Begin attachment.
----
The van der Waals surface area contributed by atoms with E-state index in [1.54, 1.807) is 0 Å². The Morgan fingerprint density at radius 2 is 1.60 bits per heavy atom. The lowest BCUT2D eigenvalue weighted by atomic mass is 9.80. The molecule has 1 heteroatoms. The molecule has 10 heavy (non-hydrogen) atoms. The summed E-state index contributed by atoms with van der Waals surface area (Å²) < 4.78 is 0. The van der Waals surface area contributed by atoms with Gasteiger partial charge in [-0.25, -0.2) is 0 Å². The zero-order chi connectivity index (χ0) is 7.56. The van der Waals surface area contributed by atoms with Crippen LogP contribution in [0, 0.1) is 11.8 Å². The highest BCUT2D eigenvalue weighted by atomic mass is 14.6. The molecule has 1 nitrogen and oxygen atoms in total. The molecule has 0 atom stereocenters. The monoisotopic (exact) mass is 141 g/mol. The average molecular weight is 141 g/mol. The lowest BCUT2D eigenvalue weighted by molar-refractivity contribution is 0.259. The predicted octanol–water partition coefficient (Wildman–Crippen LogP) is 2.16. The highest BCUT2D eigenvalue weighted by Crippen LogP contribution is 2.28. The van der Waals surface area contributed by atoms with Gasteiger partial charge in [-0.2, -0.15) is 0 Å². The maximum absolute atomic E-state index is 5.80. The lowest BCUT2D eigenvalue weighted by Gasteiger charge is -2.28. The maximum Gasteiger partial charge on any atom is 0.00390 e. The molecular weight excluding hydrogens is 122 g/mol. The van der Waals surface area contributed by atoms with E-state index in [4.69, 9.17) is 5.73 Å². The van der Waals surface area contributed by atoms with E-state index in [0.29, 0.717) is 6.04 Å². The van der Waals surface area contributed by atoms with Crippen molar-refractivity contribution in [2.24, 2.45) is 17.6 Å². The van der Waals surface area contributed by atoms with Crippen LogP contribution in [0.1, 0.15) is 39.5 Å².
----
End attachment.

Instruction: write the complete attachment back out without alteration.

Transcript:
The van der Waals surface area contributed by atoms with E-state index in [1.54, 1.807) is 0 Å². The Morgan fingerprint density at radius 2 is 1.60 bits per heavy atom. The lowest BCUT2D eigenvalue weighted by atomic mass is 9.80. The molecule has 1 heteroatoms. The molecule has 10 heavy (non-hydrogen) atoms. The summed E-state index contributed by atoms with van der Waals surface area (Å²) < 4.78 is 0. The van der Waals surface area contributed by atoms with Gasteiger partial charge in [-0.25, -0.2) is 0 Å². The zero-order chi connectivity index (χ0) is 7.56. The van der Waals surface area contributed by atoms with Crippen LogP contribution in [0, 0.1) is 11.8 Å². The highest BCUT2D eigenvalue weighted by atomic mass is 14.6. The molecule has 1 nitrogen and oxygen atoms in total. The molecule has 0 atom stereocenters. The monoisotopic (exact) mass is 141 g/mol. The average molecular weight is 141 g/mol. The lowest BCUT2D eigenvalue weighted by molar-refractivity contribution is 0.259. The predicted octanol–water partition coefficient (Wildman–Crippen LogP) is 2.16. The highest BCUT2D eigenvalue weighted by Crippen LogP contribution is 2.28. The van der Waals surface area contributed by atoms with Gasteiger partial charge in [-0.2, -0.15) is 0 Å². The maximum absolute atomic E-state index is 5.80. The lowest BCUT2D eigenvalue weighted by Gasteiger charge is -2.28. The maximum Gasteiger partial charge on any atom is 0.00390 e. The molecular weight excluding hydrogens is 122 g/mol. The van der Waals surface area contributed by atoms with E-state index in [4.69, 9.17) is 5.73 Å². The van der Waals surface area contributed by atoms with E-state index in [0.29, 0.717) is 6.04 Å². The van der Waals surface area contributed by atoms with Crippen molar-refractivity contribution in [2.24, 2.45) is 17.6 Å². The van der Waals surface area contributed by atoms with Crippen LogP contribution in [0.1, 0.15) is 39.5 Å².